Quite simply, he was a revelation. North London had grown accustomed to stout defensive performances, where organisation and attrition were efficient to win results. Wright was an injection of pure energy, a chimaera of restless brio whose ability to score from anywhere brought beautiful chaos to the Arsenal attack.

A hat-trick on his league debut against Southampton set the tone, as Wright went on to win the Golden Boot in his first season, pinching it on the last day from Gary Lineker. Fans who had questioned the transfer were now united as they sang the familiar rejoinder from the stands, “Ian Wright Wright Wright”.

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More than the goals, more than the exuberant smile plastered across his face during every game, what made Wright most admired by the Arsenal fans was his commitment. Here was a player with the mentality of a Sunday league journeyman but the ability of a Premier League superstar. Here was a man who knew what it meant to play for an institution but who imbued the joy of a kickabout with your mates.

Under George Graham’s caustic command, Arsenal would keep on winning. Wright became irreplaceable in the Arsenal attack as they went on to secure a domestic cup double in 1993 and a sensational Cup Winners’ Cup against Parma the year after. Despite falling at the same hurdle against Nayim’s Zarazoga a year later, Wright had again led the charge, his reputation as one of Europe’s most feared marksmen secured after he netted in every round.

While things flourished for his club, the story for the national team was less euphoric. After making his debut against Cameroon in 1991, Wright was passed over by Graham Taylor for Euro 92, a clash of personalities denying a world-class talent a fitting stage. England failed to qualify for the World Cup two years later, before Terry Venables again overlooked the Arsenal striker in favour of a young Alan Shearer.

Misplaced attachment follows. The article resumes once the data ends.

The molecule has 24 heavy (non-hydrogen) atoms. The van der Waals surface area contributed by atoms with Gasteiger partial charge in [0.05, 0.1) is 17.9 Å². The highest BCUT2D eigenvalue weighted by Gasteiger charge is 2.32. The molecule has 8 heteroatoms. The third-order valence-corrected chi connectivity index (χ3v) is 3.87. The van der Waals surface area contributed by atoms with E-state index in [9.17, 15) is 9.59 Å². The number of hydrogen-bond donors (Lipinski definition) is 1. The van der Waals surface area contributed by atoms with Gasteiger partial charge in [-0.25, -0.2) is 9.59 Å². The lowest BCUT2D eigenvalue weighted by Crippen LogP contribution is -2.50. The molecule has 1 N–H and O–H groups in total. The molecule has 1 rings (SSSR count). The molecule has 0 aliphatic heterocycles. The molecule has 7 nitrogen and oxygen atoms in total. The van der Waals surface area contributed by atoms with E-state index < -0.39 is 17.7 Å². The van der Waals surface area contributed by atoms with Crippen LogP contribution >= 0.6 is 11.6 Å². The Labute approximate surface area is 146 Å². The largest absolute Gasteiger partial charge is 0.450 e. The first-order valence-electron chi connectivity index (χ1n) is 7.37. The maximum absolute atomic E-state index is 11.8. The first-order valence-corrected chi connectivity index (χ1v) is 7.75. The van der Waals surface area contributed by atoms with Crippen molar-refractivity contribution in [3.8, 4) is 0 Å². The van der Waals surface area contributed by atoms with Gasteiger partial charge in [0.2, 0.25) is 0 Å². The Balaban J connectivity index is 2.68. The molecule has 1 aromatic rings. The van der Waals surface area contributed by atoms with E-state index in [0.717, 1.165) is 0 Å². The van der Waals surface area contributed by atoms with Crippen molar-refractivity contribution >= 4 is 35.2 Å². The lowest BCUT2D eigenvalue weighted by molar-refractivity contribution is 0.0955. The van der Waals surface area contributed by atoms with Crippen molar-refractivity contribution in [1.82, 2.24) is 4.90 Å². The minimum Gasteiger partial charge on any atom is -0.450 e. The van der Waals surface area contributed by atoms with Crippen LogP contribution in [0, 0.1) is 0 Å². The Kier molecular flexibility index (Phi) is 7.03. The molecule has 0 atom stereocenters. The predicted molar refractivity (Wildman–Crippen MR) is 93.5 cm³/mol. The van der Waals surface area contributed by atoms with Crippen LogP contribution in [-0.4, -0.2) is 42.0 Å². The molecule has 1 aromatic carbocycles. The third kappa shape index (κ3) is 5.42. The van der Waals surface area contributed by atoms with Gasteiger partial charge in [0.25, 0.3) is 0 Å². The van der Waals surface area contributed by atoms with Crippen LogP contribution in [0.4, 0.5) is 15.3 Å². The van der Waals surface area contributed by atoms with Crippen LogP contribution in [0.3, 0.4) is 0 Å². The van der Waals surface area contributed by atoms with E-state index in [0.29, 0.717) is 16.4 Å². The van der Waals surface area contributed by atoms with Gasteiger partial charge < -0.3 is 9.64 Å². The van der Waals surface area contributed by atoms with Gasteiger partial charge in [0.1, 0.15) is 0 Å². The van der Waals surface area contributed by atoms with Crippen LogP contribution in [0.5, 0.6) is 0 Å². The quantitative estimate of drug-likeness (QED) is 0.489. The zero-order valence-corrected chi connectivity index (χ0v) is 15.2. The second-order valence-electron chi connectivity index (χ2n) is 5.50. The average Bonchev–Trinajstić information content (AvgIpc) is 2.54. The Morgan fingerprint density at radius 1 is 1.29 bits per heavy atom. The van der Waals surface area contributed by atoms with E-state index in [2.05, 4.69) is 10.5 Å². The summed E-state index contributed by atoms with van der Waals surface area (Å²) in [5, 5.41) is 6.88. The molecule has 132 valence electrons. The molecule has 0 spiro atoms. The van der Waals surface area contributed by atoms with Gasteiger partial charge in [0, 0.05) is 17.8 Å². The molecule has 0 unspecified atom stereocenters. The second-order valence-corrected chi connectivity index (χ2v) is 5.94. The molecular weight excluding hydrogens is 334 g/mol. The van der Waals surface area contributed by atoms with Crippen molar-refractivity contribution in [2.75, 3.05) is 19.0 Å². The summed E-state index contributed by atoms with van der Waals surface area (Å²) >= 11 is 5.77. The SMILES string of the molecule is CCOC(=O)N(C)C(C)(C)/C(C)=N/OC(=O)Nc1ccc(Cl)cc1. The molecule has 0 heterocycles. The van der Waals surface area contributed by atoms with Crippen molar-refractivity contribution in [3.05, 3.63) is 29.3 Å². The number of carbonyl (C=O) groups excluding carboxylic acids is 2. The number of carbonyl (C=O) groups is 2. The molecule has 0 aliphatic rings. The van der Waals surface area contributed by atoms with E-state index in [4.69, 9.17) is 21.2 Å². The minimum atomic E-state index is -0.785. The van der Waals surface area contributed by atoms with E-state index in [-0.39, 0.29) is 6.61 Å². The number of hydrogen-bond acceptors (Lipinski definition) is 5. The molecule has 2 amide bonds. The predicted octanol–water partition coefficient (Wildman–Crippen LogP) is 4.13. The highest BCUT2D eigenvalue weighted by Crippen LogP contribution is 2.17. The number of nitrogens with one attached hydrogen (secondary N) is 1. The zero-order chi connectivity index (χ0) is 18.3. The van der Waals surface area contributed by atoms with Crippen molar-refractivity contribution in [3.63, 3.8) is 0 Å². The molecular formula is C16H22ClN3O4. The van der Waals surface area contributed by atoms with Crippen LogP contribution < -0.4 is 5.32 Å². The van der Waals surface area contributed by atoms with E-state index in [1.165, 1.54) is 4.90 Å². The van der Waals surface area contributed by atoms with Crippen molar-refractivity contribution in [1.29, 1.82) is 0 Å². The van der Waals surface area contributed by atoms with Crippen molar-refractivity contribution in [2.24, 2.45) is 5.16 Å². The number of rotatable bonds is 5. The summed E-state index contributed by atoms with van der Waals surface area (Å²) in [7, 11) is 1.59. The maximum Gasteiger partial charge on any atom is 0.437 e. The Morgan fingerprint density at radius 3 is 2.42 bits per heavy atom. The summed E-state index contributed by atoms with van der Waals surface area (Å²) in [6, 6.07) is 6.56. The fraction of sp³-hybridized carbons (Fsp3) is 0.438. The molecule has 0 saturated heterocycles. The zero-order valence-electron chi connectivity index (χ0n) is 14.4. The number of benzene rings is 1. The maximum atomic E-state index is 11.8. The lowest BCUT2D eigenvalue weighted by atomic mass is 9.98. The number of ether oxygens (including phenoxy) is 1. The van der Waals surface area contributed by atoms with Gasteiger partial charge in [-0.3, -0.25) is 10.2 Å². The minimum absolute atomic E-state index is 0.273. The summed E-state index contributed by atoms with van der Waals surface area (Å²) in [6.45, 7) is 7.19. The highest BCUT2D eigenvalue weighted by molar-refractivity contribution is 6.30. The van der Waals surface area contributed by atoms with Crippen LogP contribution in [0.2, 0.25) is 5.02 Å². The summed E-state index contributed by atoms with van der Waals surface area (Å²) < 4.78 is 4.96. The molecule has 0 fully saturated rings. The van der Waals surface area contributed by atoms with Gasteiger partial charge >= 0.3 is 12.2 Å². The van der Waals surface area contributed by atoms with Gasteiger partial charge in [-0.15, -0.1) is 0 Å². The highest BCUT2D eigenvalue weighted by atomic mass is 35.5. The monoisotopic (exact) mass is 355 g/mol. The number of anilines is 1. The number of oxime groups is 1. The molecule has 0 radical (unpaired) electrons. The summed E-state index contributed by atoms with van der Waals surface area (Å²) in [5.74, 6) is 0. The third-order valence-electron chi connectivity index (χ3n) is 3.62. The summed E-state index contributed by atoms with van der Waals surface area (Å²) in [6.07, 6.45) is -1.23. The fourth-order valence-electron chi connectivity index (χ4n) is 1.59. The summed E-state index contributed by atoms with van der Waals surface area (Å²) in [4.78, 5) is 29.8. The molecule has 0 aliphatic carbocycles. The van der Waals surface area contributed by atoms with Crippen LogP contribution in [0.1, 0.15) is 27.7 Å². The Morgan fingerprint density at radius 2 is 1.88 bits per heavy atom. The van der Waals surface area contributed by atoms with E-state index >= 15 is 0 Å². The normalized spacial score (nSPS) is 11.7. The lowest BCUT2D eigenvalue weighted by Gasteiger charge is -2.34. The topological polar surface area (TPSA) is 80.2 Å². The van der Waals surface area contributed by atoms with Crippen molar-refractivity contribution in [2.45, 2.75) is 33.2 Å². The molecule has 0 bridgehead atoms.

Well into his 30s, Wright would be given a reprieve and included in the squad for the 1998 World Cup in France, before an injury in the final warm-up game against Morocco curtailed his involvement.

Back in north London, however, things were rosy. George Graham was sacked in 1995 and Arsenal turned to another febrile Scot as his successor. Whilst the club’s position improved under former Bolton boss Bruce Rioch, the morale of the players evaporated under his grating and dictatorial method. Wright in particular found the regime tiresome, even submitting a transfer request to the club before it was summarily rejected.

By the beginning of the 1996-97 season, change was needed. A little-known manager in Japan had been courting the attention of Arsenal executive David Dein, and the time had come to make a move.

Arsène Wenger had come closer than anybody to toppling Bernard Tapie’s Marseille, before a match-fixing scandal left him jaded with the European game. Nagoya Grampus Eight was an opportunity to experience another way of life and a sporting culture free from the vagaries of corruption and undue influence. Dein, however, had maintained contact with the man he first met at an Arsenal game in 1989.

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“Treating his players like adults was really what was at the heart of what came to be called the Wenger Revolution,” Wright recalls in his autobiography. As well as being given more freedom to improvise on the pitch, Wenger’s holistic approach to training and nutrition cultivated immediate results. A domestic double was the reward for a team at the cutting edge of a new, modern footballing style, but the real clarion call had arrived a year earlier in a service station just off the M25.

After a difficult few years in Italy, Dennis Bergkamp had just signed a contract to become Arsenal’s record transfer. On his way back to the airport, he stopped for petrol only to he distracted by the noise from another car pulling into the forecourt. Wright and Bergkamp looked at each other with bemusement, before embracing like old friends.